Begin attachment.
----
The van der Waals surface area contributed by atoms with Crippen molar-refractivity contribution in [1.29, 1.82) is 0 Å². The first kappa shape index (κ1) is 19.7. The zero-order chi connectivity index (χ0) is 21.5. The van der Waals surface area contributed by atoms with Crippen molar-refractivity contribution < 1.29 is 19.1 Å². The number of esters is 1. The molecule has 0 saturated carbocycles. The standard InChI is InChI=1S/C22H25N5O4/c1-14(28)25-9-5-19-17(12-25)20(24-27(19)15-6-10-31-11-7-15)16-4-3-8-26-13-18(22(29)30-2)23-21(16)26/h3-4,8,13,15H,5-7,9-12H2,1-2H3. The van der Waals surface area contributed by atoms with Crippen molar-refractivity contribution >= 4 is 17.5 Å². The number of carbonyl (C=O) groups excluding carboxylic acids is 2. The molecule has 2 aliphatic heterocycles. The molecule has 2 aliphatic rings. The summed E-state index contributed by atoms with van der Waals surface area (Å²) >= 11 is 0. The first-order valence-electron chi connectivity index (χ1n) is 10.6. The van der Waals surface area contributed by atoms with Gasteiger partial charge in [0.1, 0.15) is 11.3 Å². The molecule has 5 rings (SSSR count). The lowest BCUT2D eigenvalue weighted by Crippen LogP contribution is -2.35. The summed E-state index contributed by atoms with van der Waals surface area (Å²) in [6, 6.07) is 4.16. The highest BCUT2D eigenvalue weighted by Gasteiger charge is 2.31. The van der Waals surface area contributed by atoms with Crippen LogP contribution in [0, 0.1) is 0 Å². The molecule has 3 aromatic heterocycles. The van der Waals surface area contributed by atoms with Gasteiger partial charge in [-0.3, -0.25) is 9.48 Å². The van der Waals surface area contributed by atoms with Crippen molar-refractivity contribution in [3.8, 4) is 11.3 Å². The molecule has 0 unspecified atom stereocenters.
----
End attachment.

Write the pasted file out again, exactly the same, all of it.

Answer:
The van der Waals surface area contributed by atoms with Crippen molar-refractivity contribution in [1.29, 1.82) is 0 Å². The first kappa shape index (κ1) is 19.7. The zero-order chi connectivity index (χ0) is 21.5. The van der Waals surface area contributed by atoms with Crippen molar-refractivity contribution < 1.29 is 19.1 Å². The number of esters is 1. The molecule has 0 saturated carbocycles. The standard InChI is InChI=1S/C22H25N5O4/c1-14(28)25-9-5-19-17(12-25)20(24-27(19)15-6-10-31-11-7-15)16-4-3-8-26-13-18(22(29)30-2)23-21(16)26/h3-4,8,13,15H,5-7,9-12H2,1-2H3. The van der Waals surface area contributed by atoms with Crippen molar-refractivity contribution >= 4 is 17.5 Å². The number of carbonyl (C=O) groups excluding carboxylic acids is 2. The molecule has 2 aliphatic heterocycles. The molecule has 2 aliphatic rings. The summed E-state index contributed by atoms with van der Waals surface area (Å²) >= 11 is 0. The first-order valence-electron chi connectivity index (χ1n) is 10.6. The van der Waals surface area contributed by atoms with Gasteiger partial charge in [0.1, 0.15) is 11.3 Å². The molecule has 5 rings (SSSR count). The lowest BCUT2D eigenvalue weighted by Crippen LogP contribution is -2.35. The summed E-state index contributed by atoms with van der Waals surface area (Å²) in [6, 6.07) is 4.16. The highest BCUT2D eigenvalue weighted by Gasteiger charge is 2.31. The van der Waals surface area contributed by atoms with Crippen LogP contribution in [0, 0.1) is 0 Å². The molecule has 3 aromatic heterocycles. The van der Waals surface area contributed by atoms with Gasteiger partial charge in [-0.3, -0.25) is 9.48 Å². The van der Waals surface area contributed by atoms with Crippen molar-refractivity contribution in [3.8, 4) is 11.3 Å². The molecule has 0 unspecified atom stereocenters.